Typographic Design: Font Styles and Resources for Designers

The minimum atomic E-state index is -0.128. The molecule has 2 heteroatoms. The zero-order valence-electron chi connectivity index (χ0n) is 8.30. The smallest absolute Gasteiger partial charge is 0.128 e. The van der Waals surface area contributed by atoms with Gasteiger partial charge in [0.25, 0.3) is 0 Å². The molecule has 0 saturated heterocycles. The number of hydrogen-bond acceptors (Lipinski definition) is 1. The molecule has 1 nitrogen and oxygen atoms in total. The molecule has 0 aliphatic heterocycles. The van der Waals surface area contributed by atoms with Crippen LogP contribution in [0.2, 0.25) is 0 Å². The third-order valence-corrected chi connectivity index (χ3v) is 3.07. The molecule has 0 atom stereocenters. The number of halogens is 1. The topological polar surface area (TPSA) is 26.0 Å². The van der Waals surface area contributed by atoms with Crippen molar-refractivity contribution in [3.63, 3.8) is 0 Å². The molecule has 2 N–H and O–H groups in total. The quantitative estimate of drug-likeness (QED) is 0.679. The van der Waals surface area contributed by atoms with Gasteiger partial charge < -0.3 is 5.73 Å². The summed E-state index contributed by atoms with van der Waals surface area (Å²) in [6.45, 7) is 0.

From the hardened typesets born of molten metal hundreds of years ago, to the phototype of the 1950s, to today, where computers offer unlimited creativity in designing typography, font design has evolved with technology. Let’s take a look at some current font design trends, discuss some fantastic fonts you can use, and check out tools and resources to help your own typographic pursuits. Choosing a font design when you need to say it BIG Whether it’s a hero title taking up an entire screen or a call to action of gigantic proportions, it’s important to use typography that looks good at larger sizes. This design for okalpha uses Neue Haas Grotesk on their landing page — a strong font with just enough stylization to keep it interesting. If you want your design to pack the punch of large type, use something straightforward like sans serif fonts free from too much ornamentation. You can get fancy on your title page, but oversized, busy fonts can be fatiguing to read. Okalpha used a smaller size and lighter weight of Neue Haas Grotesk for their body copy, giving the design some contrast. This is a great lesson in restraint. You don’t have to jam your designs with a mishmash of fonts — a few style changes make it possible to use the same font throughout. And of course there’s nothing wrong with using multiple fonts, but sometimes simplicity is the perfect choice. Don’t forget: Webflow makes it easy to add Google Fonts, Adobe Fonts, and even fonts you’ve designed to our library. Check this video tutorial to see how easy it is. Combining images into font design Huge typography makes a big statement, but it can also fill the screen with too much of a single color. Filling gigantic letters with an image breaks up the monotony and ties lettering to other design visuals. Arte fills oversized letters with flowers from their background image, sharpening their soft focus. It’s a simple trick that makes the hero title stand out even more. Arte combines simple typography with cursive typefaces (which we’ll be talking about next). Adding a flourish of handwriting Cowlick Appeal, an San Diego-based design agency, uses this cursive font design only once for their hero title, making it really … ahem … stand out. (I’ll see myself out.) Thanks to sappy greeting cards, wedding invitations, and cursive typefaces included with 1990s word processors, handwritten fonts can conjure an eye roll. But they don’t have to be cheesy. Many cursive fonts are tastefully rendered, with whorls and swirls that add a bit of style and a dash of personalization. Again, use them sparingly, as they can be taxing to read when overdone. For a nice selection of script fonts and other useful typefaces — all free — check out Font Squirrel. Using futuristic font faces Why is it that fonts going for a high-tech feel can appear very dated, very quickly? Oh the irony. Computer/tech typefaces don’t all look like they’re from an 80’s video game. Holonautic uses the typeface Hyperion for their hero and headline text. This sci-fi inspired font conveys a futuristic feel that fits well with the design’s other visual elements. This typeface provides a nice contrast to the body copy in Exo (a font that comes with the Webflow font library.) You can see how these different fonts are used together throughout the site’s design in Webflow. Some designers are using more extreme techy fonts. Artist and designer Joshua Ashford uses the typeface Moderan in his portfolio (pictured below). This choice pairs well with his website’s electronic-inspired graphics. It’s…
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